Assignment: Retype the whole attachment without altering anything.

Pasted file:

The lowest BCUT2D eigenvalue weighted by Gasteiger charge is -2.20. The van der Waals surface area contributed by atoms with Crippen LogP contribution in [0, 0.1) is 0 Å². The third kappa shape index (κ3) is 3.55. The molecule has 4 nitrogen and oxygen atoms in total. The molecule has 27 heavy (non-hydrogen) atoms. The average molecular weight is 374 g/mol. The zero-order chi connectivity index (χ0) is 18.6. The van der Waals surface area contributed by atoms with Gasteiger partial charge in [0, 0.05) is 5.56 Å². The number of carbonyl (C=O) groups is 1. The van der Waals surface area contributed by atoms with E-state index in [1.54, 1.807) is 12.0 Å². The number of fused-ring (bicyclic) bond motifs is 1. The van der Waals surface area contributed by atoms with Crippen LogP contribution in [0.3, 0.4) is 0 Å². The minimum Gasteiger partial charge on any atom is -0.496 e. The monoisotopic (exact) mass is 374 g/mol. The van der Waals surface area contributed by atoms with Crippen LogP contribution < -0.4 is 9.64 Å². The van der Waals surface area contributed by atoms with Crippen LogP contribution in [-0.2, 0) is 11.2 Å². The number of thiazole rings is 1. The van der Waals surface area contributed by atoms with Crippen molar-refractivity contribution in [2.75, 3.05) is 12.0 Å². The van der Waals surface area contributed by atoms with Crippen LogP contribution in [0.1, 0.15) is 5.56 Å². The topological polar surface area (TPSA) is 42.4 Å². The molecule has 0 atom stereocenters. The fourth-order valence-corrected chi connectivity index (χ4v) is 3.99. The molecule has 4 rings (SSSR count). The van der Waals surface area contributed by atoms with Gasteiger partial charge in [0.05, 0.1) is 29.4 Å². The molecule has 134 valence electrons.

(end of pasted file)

The lowest BCUT2D eigenvalue weighted by Gasteiger charge is -2.20. The van der Waals surface area contributed by atoms with Crippen LogP contribution in [0, 0.1) is 0 Å². The third kappa shape index (κ3) is 3.55. The molecule has 4 nitrogen and oxygen atoms in total. The molecule has 27 heavy (non-hydrogen) atoms. The average molecular weight is 374 g/mol. The zero-order chi connectivity index (χ0) is 18.6. The van der Waals surface area contributed by atoms with Gasteiger partial charge in [0, 0.05) is 5.56 Å². The number of carbonyl (C=O) groups is 1. The van der Waals surface area contributed by atoms with E-state index in [1.54, 1.807) is 12.0 Å². The number of fused-ring (bicyclic) bond motifs is 1. The van der Waals surface area contributed by atoms with Crippen LogP contribution in [0.3, 0.4) is 0 Å². The minimum Gasteiger partial charge on any atom is -0.496 e. The monoisotopic (exact) mass is 374 g/mol. The van der Waals surface area contributed by atoms with Crippen LogP contribution < -0.4 is 9.64 Å². The van der Waals surface area contributed by atoms with Crippen LogP contribution in [-0.2, 0) is 11.2 Å². The number of thiazole rings is 1. The van der Waals surface area contributed by atoms with Crippen molar-refractivity contribution in [2.75, 3.05) is 12.0 Å². The van der Waals surface area contributed by atoms with Crippen LogP contribution in [0.1, 0.15) is 5.56 Å². The topological polar surface area (TPSA) is 42.4 Å². The molecule has 0 atom stereocenters. The fourth-order valence-corrected chi connectivity index (χ4v) is 3.99. The molecule has 4 rings (SSSR count). The van der Waals surface area contributed by atoms with Gasteiger partial charge in [0.05, 0.1) is 29.4 Å². The molecule has 134 valence electrons.